“I remember years and years ago I went to France with the RFU to watch the England under-21s. There was Ben Foden, Mike Brown, James Haskell, Dylan Hartley, Chris Robshaw, Tom Rees. Our goal in the RFU was to make that the worst underage side, to make every team that came after better.
“The proof will happen in the coming years . . .”
So you may have to stay on past your current contract (which ends in July 2020)?
“Our future is now. I want to leave Sergio Parisse (34) and Alessandro Zanni (34) with special memories like what Keith Wood had for Ireland at the end.”
That is another problem. Parisse has 130 caps. 96 defeats. The quality of player is simply not there yet. Really, it never has been. There is no Karl Mullen Grand Slam team from the 1940s or Willie John, Slattery, Gibson era in the 1970s or the “brilliant players” O’Shea lists from the 1990s.
Recruitment of foreign talent, established world class players, was a huge factor in Irish provinces conquering Europe. Same goes for the current Ireland squad’s ascent towards next year’s World Cup in Japan. Bundee Aki and CJ Stander are enormously influential figures now. Munster just added two of the best of South Africa’s teenagers into their academy. See the Ulster roster.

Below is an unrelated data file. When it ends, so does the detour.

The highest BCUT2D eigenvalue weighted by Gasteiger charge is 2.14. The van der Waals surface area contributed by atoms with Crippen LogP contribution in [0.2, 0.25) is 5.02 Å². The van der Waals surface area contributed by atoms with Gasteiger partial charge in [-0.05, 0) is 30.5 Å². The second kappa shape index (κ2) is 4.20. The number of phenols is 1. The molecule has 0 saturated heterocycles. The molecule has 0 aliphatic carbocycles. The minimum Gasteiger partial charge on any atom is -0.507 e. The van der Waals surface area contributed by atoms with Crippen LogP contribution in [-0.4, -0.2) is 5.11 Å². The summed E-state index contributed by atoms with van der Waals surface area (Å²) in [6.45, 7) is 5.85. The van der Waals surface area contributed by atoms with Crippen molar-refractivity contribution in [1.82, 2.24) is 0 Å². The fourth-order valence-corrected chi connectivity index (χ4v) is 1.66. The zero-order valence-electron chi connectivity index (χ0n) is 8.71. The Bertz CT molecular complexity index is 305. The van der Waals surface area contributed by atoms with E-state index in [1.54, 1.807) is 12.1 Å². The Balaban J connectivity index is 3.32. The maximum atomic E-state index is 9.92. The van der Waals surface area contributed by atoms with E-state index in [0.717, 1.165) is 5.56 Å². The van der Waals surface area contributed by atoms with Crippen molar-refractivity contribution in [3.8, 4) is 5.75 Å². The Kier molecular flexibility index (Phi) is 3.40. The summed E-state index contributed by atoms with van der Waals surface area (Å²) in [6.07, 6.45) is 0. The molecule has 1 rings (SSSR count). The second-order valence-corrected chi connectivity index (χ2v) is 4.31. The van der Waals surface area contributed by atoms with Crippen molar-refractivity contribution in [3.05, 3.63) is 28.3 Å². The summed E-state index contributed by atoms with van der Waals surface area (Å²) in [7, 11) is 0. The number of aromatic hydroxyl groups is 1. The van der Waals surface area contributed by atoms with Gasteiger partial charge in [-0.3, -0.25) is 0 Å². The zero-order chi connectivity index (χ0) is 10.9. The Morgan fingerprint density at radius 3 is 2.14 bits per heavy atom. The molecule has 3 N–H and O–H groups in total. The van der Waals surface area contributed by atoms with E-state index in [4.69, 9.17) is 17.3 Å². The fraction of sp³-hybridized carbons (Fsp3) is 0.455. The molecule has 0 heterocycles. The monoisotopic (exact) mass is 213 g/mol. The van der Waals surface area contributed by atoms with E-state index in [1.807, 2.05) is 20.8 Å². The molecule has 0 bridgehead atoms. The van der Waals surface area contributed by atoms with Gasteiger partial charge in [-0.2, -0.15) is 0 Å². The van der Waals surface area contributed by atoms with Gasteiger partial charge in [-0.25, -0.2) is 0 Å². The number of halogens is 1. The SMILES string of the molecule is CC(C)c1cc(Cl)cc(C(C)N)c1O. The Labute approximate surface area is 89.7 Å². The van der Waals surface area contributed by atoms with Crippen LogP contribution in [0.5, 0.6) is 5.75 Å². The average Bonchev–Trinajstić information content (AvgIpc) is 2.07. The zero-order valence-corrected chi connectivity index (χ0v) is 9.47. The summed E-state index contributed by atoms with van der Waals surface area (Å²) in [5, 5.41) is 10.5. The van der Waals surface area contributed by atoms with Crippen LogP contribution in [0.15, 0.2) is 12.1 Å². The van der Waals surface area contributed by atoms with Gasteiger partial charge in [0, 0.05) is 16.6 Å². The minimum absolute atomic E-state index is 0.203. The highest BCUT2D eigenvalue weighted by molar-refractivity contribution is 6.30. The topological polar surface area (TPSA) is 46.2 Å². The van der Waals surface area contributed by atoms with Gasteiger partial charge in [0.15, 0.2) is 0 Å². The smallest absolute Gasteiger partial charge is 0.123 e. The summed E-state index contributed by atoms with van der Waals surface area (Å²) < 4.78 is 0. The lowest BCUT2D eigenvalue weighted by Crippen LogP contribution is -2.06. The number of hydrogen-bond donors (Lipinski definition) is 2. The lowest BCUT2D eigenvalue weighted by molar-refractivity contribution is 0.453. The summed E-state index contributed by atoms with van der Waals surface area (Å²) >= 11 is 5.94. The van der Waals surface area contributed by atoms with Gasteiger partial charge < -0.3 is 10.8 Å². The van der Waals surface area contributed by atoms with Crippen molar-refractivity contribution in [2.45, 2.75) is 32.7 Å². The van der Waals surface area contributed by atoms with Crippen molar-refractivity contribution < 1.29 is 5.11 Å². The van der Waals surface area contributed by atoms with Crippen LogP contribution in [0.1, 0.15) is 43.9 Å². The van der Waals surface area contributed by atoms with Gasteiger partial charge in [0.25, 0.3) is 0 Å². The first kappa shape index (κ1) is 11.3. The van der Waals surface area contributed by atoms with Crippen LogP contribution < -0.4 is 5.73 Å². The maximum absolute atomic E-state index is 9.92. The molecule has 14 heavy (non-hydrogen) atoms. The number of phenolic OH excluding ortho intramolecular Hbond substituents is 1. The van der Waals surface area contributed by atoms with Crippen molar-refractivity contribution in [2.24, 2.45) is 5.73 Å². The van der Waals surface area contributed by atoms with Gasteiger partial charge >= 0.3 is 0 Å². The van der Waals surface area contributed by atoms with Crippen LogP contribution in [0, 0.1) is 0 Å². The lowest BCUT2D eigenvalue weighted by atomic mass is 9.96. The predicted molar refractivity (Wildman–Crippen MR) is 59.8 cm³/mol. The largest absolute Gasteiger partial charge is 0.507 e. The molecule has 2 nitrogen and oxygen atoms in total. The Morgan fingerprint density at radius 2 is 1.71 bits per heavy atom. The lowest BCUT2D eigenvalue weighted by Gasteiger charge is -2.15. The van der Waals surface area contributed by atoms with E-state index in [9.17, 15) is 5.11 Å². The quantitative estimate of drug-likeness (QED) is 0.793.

Even Diego Dominguez was Argentinean.
“First and foremost you look after getting your own systems right. Our challenge is not playing numbers – they have grown four fold in the last 10 years – it is getting control of a young player when we spot him. We haven’t got that right yet.
“Ireland went through that as well when there are clubs, districts and politics. The Irish system is not perfect. They are not the Waltons, some happy family on the mountain. I’m sure there are conflict between the schools and provinces in Ireland. You see that. There are always going to be egos in sport. We are beginning to put a system in place.”